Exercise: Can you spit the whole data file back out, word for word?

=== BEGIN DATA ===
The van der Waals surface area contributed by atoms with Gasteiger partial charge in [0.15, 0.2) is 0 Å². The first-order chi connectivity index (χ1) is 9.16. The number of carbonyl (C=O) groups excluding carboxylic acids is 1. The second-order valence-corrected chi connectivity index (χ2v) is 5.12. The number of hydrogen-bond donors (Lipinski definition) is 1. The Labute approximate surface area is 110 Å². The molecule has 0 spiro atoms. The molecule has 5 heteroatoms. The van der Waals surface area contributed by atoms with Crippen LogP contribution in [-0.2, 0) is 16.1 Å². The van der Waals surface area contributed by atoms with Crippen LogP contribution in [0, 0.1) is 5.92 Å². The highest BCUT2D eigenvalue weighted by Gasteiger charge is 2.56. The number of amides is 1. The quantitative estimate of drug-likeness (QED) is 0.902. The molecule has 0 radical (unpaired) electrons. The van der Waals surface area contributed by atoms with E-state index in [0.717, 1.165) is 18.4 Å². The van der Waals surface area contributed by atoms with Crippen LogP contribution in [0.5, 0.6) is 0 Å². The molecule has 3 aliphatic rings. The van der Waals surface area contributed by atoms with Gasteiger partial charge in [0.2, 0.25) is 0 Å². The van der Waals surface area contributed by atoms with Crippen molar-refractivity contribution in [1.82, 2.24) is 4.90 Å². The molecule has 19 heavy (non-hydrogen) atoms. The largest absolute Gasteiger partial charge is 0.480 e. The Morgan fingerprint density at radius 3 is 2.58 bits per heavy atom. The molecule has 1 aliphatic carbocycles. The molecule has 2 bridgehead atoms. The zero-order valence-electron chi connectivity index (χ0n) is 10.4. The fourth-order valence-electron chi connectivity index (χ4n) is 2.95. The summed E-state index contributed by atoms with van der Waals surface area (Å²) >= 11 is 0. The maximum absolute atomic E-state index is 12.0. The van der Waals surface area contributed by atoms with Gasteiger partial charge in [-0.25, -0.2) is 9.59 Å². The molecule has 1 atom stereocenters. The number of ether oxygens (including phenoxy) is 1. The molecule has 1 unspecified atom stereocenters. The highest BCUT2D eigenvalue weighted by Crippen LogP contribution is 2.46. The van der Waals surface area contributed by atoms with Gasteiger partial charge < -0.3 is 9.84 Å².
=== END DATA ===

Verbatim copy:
The van der Waals surface area contributed by atoms with Gasteiger partial charge in [0.15, 0.2) is 0 Å². The first-order chi connectivity index (χ1) is 9.16. The number of carbonyl (C=O) groups excluding carboxylic acids is 1. The second-order valence-corrected chi connectivity index (χ2v) is 5.12. The number of hydrogen-bond donors (Lipinski definition) is 1. The Labute approximate surface area is 110 Å². The molecule has 0 spiro atoms. The molecule has 5 heteroatoms. The van der Waals surface area contributed by atoms with Crippen LogP contribution in [-0.2, 0) is 16.1 Å². The van der Waals surface area contributed by atoms with Crippen LogP contribution in [0, 0.1) is 5.92 Å². The highest BCUT2D eigenvalue weighted by Gasteiger charge is 2.56. The number of amides is 1. The quantitative estimate of drug-likeness (QED) is 0.902. The molecule has 0 radical (unpaired) electrons. The van der Waals surface area contributed by atoms with E-state index in [0.717, 1.165) is 18.4 Å². The van der Waals surface area contributed by atoms with Crippen LogP contribution in [0.5, 0.6) is 0 Å². The molecule has 3 aliphatic rings. The van der Waals surface area contributed by atoms with Gasteiger partial charge in [0.2, 0.25) is 0 Å². The van der Waals surface area contributed by atoms with Crippen molar-refractivity contribution in [1.82, 2.24) is 4.90 Å². The molecule has 19 heavy (non-hydrogen) atoms. The largest absolute Gasteiger partial charge is 0.480 e. The Morgan fingerprint density at radius 3 is 2.58 bits per heavy atom. The molecule has 1 aliphatic carbocycles. The molecule has 2 bridgehead atoms. The zero-order valence-electron chi connectivity index (χ0n) is 10.4. The fourth-order valence-electron chi connectivity index (χ4n) is 2.95. The summed E-state index contributed by atoms with van der Waals surface area (Å²) >= 11 is 0. The maximum absolute atomic E-state index is 12.0. The van der Waals surface area contributed by atoms with Gasteiger partial charge in [-0.25, -0.2) is 9.59 Å². The molecule has 1 atom stereocenters. The number of ether oxygens (including phenoxy) is 1. The molecule has 1 unspecified atom stereocenters. The highest BCUT2D eigenvalue weighted by Crippen LogP contribution is 2.46. The van der Waals surface area contributed by atoms with Gasteiger partial charge < -0.3 is 9.84 Å².